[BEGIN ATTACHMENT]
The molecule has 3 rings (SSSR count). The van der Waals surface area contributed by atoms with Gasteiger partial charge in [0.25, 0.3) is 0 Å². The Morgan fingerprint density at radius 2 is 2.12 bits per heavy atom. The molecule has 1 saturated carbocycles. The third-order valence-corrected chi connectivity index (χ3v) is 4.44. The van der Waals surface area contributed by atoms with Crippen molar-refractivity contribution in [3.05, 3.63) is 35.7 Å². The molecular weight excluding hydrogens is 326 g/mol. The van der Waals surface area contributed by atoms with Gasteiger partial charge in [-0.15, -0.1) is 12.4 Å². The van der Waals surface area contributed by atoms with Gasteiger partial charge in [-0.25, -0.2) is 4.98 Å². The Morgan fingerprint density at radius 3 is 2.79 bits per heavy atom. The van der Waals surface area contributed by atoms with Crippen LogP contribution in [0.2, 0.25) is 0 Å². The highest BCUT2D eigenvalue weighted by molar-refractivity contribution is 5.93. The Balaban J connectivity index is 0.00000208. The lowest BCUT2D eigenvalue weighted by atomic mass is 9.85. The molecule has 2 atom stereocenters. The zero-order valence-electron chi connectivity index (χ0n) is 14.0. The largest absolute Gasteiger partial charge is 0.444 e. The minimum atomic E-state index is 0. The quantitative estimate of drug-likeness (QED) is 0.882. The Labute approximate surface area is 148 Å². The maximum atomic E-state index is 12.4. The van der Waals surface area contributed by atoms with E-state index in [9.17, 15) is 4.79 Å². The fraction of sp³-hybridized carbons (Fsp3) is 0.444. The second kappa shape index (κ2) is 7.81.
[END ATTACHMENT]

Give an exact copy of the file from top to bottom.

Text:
The molecule has 3 rings (SSSR count). The van der Waals surface area contributed by atoms with Gasteiger partial charge in [0.25, 0.3) is 0 Å². The Morgan fingerprint density at radius 2 is 2.12 bits per heavy atom. The molecule has 1 saturated carbocycles. The third-order valence-corrected chi connectivity index (χ3v) is 4.44. The van der Waals surface area contributed by atoms with Crippen molar-refractivity contribution in [3.05, 3.63) is 35.7 Å². The molecular weight excluding hydrogens is 326 g/mol. The van der Waals surface area contributed by atoms with Gasteiger partial charge in [-0.15, -0.1) is 12.4 Å². The van der Waals surface area contributed by atoms with Gasteiger partial charge in [-0.25, -0.2) is 4.98 Å². The Morgan fingerprint density at radius 3 is 2.79 bits per heavy atom. The van der Waals surface area contributed by atoms with Crippen LogP contribution in [0.2, 0.25) is 0 Å². The highest BCUT2D eigenvalue weighted by molar-refractivity contribution is 5.93. The Balaban J connectivity index is 0.00000208. The lowest BCUT2D eigenvalue weighted by atomic mass is 9.85. The molecule has 2 atom stereocenters. The zero-order valence-electron chi connectivity index (χ0n) is 14.0. The largest absolute Gasteiger partial charge is 0.444 e. The minimum atomic E-state index is 0. The quantitative estimate of drug-likeness (QED) is 0.882. The Labute approximate surface area is 148 Å². The maximum atomic E-state index is 12.4. The van der Waals surface area contributed by atoms with E-state index in [9.17, 15) is 4.79 Å². The fraction of sp³-hybridized carbons (Fsp3) is 0.444. The second kappa shape index (κ2) is 7.81.